Search the Community
Showing results for tags 'calculations'.
Dear NQ, I would like to request you to publicize some values which would help calculate how many engines and how much fuel is necessary on a design. At max thrust, Force in kn each engine can exert Fuel consumption for each engine (l/s) Gravity in m/s^2 for a couple of planets Thank you! P.S.: this could not harm the game's reputation in any way, as it is just numbers that would be made public. It would not enable anyone to make a verdict on the game, as it says nothing of the quality of anything. The most it could do is impress ppl by the fact that those values actually exist, showing (or at least hinting) that this is a game based off of realistic physics.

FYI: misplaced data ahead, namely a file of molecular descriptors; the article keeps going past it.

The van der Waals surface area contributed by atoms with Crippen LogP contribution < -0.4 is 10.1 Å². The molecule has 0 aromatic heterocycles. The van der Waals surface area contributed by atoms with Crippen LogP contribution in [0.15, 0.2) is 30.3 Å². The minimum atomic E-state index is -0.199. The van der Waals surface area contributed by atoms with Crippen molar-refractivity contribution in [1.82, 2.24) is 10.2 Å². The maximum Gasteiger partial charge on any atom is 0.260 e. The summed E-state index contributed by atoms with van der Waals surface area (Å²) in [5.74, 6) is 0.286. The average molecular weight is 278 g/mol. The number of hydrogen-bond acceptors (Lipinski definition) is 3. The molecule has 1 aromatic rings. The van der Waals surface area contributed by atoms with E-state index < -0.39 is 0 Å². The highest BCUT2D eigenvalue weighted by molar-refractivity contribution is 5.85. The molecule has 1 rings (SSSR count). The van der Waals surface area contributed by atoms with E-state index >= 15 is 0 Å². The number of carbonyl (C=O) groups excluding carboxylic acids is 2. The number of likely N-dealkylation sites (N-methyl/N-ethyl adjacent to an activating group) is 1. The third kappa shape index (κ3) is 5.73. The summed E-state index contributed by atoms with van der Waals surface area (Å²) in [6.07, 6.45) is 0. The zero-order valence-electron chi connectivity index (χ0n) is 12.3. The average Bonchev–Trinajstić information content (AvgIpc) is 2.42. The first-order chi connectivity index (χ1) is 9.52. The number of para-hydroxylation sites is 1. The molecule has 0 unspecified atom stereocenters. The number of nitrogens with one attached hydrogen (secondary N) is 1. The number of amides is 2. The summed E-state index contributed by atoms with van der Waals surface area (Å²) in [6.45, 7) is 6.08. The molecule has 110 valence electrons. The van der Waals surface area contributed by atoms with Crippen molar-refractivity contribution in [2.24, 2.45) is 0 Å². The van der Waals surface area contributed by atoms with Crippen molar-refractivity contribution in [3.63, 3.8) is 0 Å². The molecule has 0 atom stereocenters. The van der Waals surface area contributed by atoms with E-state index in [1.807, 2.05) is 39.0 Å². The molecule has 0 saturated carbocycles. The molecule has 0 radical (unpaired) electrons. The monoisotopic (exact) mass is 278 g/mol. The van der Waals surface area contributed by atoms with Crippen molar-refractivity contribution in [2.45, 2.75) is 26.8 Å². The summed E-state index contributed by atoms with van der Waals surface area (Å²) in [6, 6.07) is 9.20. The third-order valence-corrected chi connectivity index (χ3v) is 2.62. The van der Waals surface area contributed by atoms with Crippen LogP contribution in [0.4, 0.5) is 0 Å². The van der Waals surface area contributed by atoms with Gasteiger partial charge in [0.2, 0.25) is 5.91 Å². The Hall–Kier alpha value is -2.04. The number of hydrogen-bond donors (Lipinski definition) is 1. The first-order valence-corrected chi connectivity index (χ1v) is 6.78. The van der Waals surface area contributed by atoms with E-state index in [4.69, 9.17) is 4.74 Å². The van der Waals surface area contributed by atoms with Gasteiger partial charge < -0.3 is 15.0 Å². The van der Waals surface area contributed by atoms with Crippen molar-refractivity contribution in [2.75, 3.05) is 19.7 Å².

Haven't seen a lot of physics talk going on so I thought I'd start a thread. Might be too early in development for this but I'm going to do it anyway. I'm going to break this up into separate posts because there's a lot to account for here. There's some discussion going on between the posts so just skip through and find my numbered and titles posts to see the full info in one place. 1: Investigating gravity and other values In the video on atmospheric flight we can see certain values, given to us or expressed as variables, specific to the vessel and the environment: Misc. values Altitude Presumably in m above sea level given the altitude in the above pic Mass In metric tons judging by the change in mass, in kg, shown above. Thus 1 ton = 1000 kg Forces Looking at forces in the vertical plane we see: Lift = 7.3mg Force up = 8.3mg Weight = mg In the real world aerodynamic lift is a force due to the airflow under the wings of an aircraft. In this game this is not the case as the guy in the video said the vessel would have no lifting capability if there was no vertical booster. However, aerodynamic lifting parts are to be added in future: click here. Let’s look at the free body force diagram (not to scale): Here we see Force up - Weight = Lift. This means lift is in fact the resultant force on the vessel going up. There is clearly no aerodynamic lift as if there were: Force up - Weight = Lift + Aerodynamic lift. Also this diagram shows us that g is the same for the values of acceleration given for the vessel and for the gravitational field of the planet (it would have to be a pretty hard coincidence if the difference in the values of g was making up for the apparent absence of some sort of aerodynamic lift). Another thing it shows is that the acceleration value next to the force (i.e. 200 kN/ 8.3 g) is the acceleration due to that force itself and not the resultant force on the vessel. Finding g So we can find the true value of g by rearranging F = ma = mng to g = F/mn (where F = force, m=mass and n = the coefficient of g for acceleration) Using the forwards and upwards forces as input, their respective accelerations and the mass as 2 ton the two values of g we get are (to 4sf): 12.04 and 12.20 ms^-2 Averaging at: 12.12 ms^-2 It still feels a little weird having the value of g as around 12 when the whole purpose of expressing the acceleration of the vessel in g instead of ms^-2 is to make it more relateable. The thing is the uncertainty in the value of mass is 25%. Because it is rounded to 1sf it can be anywhere between 1.5 and 2.5 ton: Doing the calculations in finding g again, using the upper limit of the mass (2.5 ton), we get the values: 9.639 and 9.756 ms^2 Averaging at: 9.698 ms^2 That's pretty close. Gravity according to DU Pretty wishy washy considering the certain info: In this video (06/042017) we can see a vessel reaching what the guy describes as "escape velocity” and then proceeding to perform some sort of orbit around the planet. Whether this is some form of pseudo-orbit or a proper orbit is debatable. The guy in the atmospheric flight video also states that if we have enough initial velocity on burnout we can escape the gravity 'reel' and orbit. Otherwise we fall back down. The thing is in real physics the term ‘escape velocity’ describes the initial velocity needed for an object to escape the pull of a gravitational field altogether. It’s unclear what his terminology is describing. He also implies that the engines on a craft need to be turned off for it to start orbiting. But we can clearly see his vessel in its ‘orbit state’ has acceleration of 0.5g and is moving at increasing speed. This means he is in an eccentric orbit and the field strength diminishes with distance, meaning one can alter their orbital trajectory and orbital mechanics is a thing (at least in the context of a ship around a planet- needs stronger affirmation). In the context of the video he is moving from the apoapsis to the periapsis as he is speeding up. From a tweet on anti-gravity generators (discussed later) we find a simplified equation for the diminishing effect of gravity with distance: The real equation for the acceleration is: (in the context of NQs equation r would be x) (G=gravitational constant, M=mass of planet, r=radius from core) But at NQ they don't have time to be thinking about the average density of a planet for its mass or the gravitational constant. What they do is simplify the right hand side of the expression (GM/r^2) to other values to make it have the same dimension. Instead of GM the constant of proportionality is gr0^2. Which gives the same dimension of ms^-2. Evidence of pseudo-gravity can be found in this video (05/07/2017) but will be discussed in later topics In this video (18/07/2016), looking at the space station, we can see why there would be no spin on the planet and it isn’t orbiting the sun (that is assuming they haven't put the station in a geostationary orbit which I doubt they have). This is because the station is stationary and uses static cores (it is quoted to be 5km long so too big for dynamic core ships) as opposed to the dynamic ones for ships. NQ says (24/09/2016) they will add planet spin in the future though. But currently they use a rotating skybox. Also see this DU wiki quote: “Currently, planets do not rotate on their axis, but this feature may be added at a later date. However, planets will never orbit around their stars, for technology and gameplay reasons.” If spin is added, space stations cannot simply be static. However, if not added they can work fine. A docking ship can simply use its VTOL thrusters in braking its orbital velocity to prevent itself falling to the planet. Here we see a discussion on the fb page. This suggests static constructs in orbit will be an exception or a dynamic construct can be linked to a static construct to help it move. The latter makes sense as you would need a starting voxel to build off in space. Another speculation is anti-gravity fields could hold constructs stationary instead of orbiting. See anti-gravity section for more details. However, the tweet where JC was working on antigravity is dated to 2018 whereas the static orbit video is dated to 2016. So it is unlikely antigravity was developed by this point. Antigravity according to DU We don’t know exactly how antigravity will work but we know how it might work. Here we can see some of JC’s tweets on the matter. He has made some curves in desmos representing the effects of antigravity. One thing you can tell right off the bat is the green line represents a conventional curve of gravitational force against distance. So f(x) is probably force and x is probably distance. The first half of the equation previously discussed relates to the green line. He has also explained the orange curve. It describes a field with a point in it that will repel objects entering the zone. Anything caught in the 'distortion well' that has no forces acting on it other that of gravitational pull will oscillate around x=34 without stopping unless placed perfectly on x=34. The second part of the equation is mostly maths and does not have much to do with physics. By adding a gaussian function to the standard gravity field you are able to create a given area where g is negative (anti-gravity). The thing is you want it to be on a specific location. As if the anti-gravity function were simply a negative gravity function you would start with infinite acceleration at 0 displacement and that's why you use a gaussian function. The function as a whole effectively simulates a planet. r0 is probably the radius of the planet which creates this field and h the altitude from the sea level of this planet. So r0 +h is the distance from the core of the planet and from the graphic, in this case, it values something around 32 (kilometres I guess). In the exponential term, s is a term that indicates how far across the well is and a indicates how deep the well is (the magnitude of negative acceleration produced by it). So by choosing r0+h you can set where you want your gravity well to be, choose s to set how large it is and a to set how deep it is. If you want to have anti-gravity (so that the function is negative somewhere), you have to choose a wisely. If you choose a=0, then you have the standard field of gravity (the green curve). The well does not have much effect for small values of s. The function also could represent the field around planets in game for space stations to achieve ‘static orbit’. The point is to make the gravity field being zero at some points. Then in these points you will no longer accelerate toward the planet and if your velocity is zero then you will stay on these points and so you are able to have an ‘floating’ station without needing it to have angular velocity (as it's supposed to be built using static cores in the game). But by doing this you have to place your object very accurately otherwise it will oscillate indefinitely around the point (depending how far you placed the object from the equilibrium point supposing that the gravity field is the only force). So it is likely they will introduce some friction (or anything that dissipates energy) to stabilize the position. Conclusion g is probably 9.81. It makes sense from a design POV, being the same for the planet and for the expression of the acceleration. In the future we could see differing values of g for different celestial bodies causing different lifts. Further, more controlled testing can affirm the value of g but through mere speculation (Trusting NQ is consistent in their game design) we can assume it to be 9.81. Instead of going by the mass given in the engineer report, for more accuracy in your calculations use: m = F/g(1 + L) where F = force up and L = the coefficient of acceleration due to lift I'm pretty 50/50 on whether NQ will add realistic orbital mechanics to the game as the evidence points to no clear conclusion. Will have to await more updates and to get myself into alpha 2 to do some tests. Keeping Newtonian mechanics to the basic level until further confirmation. It is unclear as to how NQ plans to manage space station orbits as of yet. But they will orbit normally for sure. Antigravity presented in the context of JC’s ‘orange line’ seems like it is supposed to hold objects in ‘stasis’ around a point. However, if this point moves the object in stasis will jiggle about accordingly. So it may be for ‘static orbits’ but needs polishing first if so. The g against r equation from the tweet is highly suggestive of diminishing fields and itself being the equation to be used